Monday, August 30, 2010

Vaute Couture San Francisco Pop-Up Show

Who: VN Editorial Assistant Brooke Still and VN Associate Editor Liz Miller
What: Vaute Couture's San Francisco Pop-Up Show
Where: San Francisco, Calif.
When: August 29, 2010
Why: Vaute Couture was visiting San Francisco with a new line, and we just had to check it out!

The Scoop: Famed vegan coat designer Leanne Mai-ly Hilgart was recently on tour throughout California presenting her newly designed fall and winter line of Vaute Couture. As as Leanne fans and certifiable shopaholics, VN Associate Editor Liz Miller and I decided we just had to check out her San Francisco show. So we headed to the Mission on a sunny Sunday afternoon only to wish it was colder so we could properly bundle up in her adorable coats.

The pop-up show was held in a.Muse Gallery, where we were greeted by natural light, vegan chocolate cupcakes, hot tea, and Leanne's new collection, fresh off the runway of Fashion Week. I got the opportunity to live out my model dream, which was stunted at an early age when I stopped growing at 5-foot-2. First, I tried on Leanne's newest creations: the urban snow coats. The coats are the vegan answer to insulated, warm, wind- and water-resistant winter coats. No geese were harmed in the creation of these hand-stitched beauties, made at living wages in Brooklyn, aka Leanne's new hometown, having recently moved from Chicago. And each style is named after one of Leanne's favorite teachers.

Me in the Audrey coat—so warm!

Next, we moved on to the pieces that made Vaute Couture famous—her gorgeous winter coats. Again, Leanne uses all-vegan materials to create a unique, wool-like blend made from recycled fibers. The texture of the coat is so scrumptious, it won a Polartec APEX award—an award that normally goes to such giant mainstream companies as The Northface. The upcoming line had some new styles and updates of some old favorites. I fell in love with the Audrey coat, inspired by Audrey Hepburn. It's hard to fall in love with the details in all her coats, which are origami inspired with a blend of old Hollywood glamour. In addition to the treasures I tried on, Leanne is introducing for the first time a men's line, modeled in her look book by The Discerning Brute's Joshua Katcher. To top it all off, Leanne also showed us some of her mini dresses, tanks, tees, and soy-based knitted scarves, hats, and headbands. The scarf/muff creation is already at the top of my holiday wish list.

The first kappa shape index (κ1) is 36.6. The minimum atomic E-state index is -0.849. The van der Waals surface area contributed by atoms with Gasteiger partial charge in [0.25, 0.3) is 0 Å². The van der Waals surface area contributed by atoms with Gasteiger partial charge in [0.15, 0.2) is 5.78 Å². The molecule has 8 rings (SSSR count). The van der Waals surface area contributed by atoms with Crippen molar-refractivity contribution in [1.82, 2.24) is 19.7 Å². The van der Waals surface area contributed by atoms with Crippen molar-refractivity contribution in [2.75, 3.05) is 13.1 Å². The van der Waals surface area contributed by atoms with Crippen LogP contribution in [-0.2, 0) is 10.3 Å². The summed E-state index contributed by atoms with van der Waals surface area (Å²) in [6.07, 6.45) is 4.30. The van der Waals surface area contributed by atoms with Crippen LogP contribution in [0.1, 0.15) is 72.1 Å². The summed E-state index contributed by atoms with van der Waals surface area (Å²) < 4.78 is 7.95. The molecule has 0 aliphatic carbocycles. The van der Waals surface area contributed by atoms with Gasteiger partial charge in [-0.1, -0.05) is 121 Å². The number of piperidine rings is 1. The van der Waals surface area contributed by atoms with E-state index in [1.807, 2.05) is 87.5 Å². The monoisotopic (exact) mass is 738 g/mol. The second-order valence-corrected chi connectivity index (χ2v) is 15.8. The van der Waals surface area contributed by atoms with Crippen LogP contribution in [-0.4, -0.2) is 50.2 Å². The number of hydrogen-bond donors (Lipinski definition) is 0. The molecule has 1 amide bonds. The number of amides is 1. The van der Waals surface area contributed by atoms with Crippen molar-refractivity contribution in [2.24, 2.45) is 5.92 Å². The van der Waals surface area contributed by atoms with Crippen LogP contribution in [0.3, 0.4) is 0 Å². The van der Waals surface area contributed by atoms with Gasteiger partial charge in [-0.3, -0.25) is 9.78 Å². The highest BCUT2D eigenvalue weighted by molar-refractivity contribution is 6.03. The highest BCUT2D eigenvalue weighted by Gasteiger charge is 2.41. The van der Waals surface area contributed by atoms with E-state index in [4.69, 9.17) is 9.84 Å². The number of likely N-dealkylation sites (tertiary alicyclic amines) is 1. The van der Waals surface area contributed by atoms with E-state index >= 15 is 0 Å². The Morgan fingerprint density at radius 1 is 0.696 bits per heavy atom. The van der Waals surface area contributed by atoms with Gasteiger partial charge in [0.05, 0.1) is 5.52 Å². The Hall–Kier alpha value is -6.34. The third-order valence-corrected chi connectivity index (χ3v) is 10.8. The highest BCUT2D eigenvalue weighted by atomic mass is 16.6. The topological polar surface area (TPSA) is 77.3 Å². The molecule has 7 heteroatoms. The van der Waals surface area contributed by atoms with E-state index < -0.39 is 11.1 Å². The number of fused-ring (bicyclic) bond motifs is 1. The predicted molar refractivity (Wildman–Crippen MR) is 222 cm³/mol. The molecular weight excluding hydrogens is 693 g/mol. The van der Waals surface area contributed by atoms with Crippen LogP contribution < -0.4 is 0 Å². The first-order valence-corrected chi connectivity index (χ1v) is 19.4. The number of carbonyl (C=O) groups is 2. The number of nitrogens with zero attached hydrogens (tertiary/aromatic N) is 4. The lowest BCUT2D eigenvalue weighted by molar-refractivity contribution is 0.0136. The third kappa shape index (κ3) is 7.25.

Some of the new dresses and windbreakers

Before heading back to Brooklyn for the launch of the new Vaute Couture line, Leanne dropped by the VNHQ. After spending time with her and her creations, we can't wait to snuggle up this winter with her compassionate fashion—coats like that make the winter cold worth it!

Tuesday, August 24, 2010

Wine Country Weekend

Who: VN Editorial Assistant Gabrielle Pope
What: A relaxing weekend in wine country
Where: Napa and Sonoma Counties, Calif.
When: August 21-22, 2010
Why: Sun, wine, and food! What, you need more?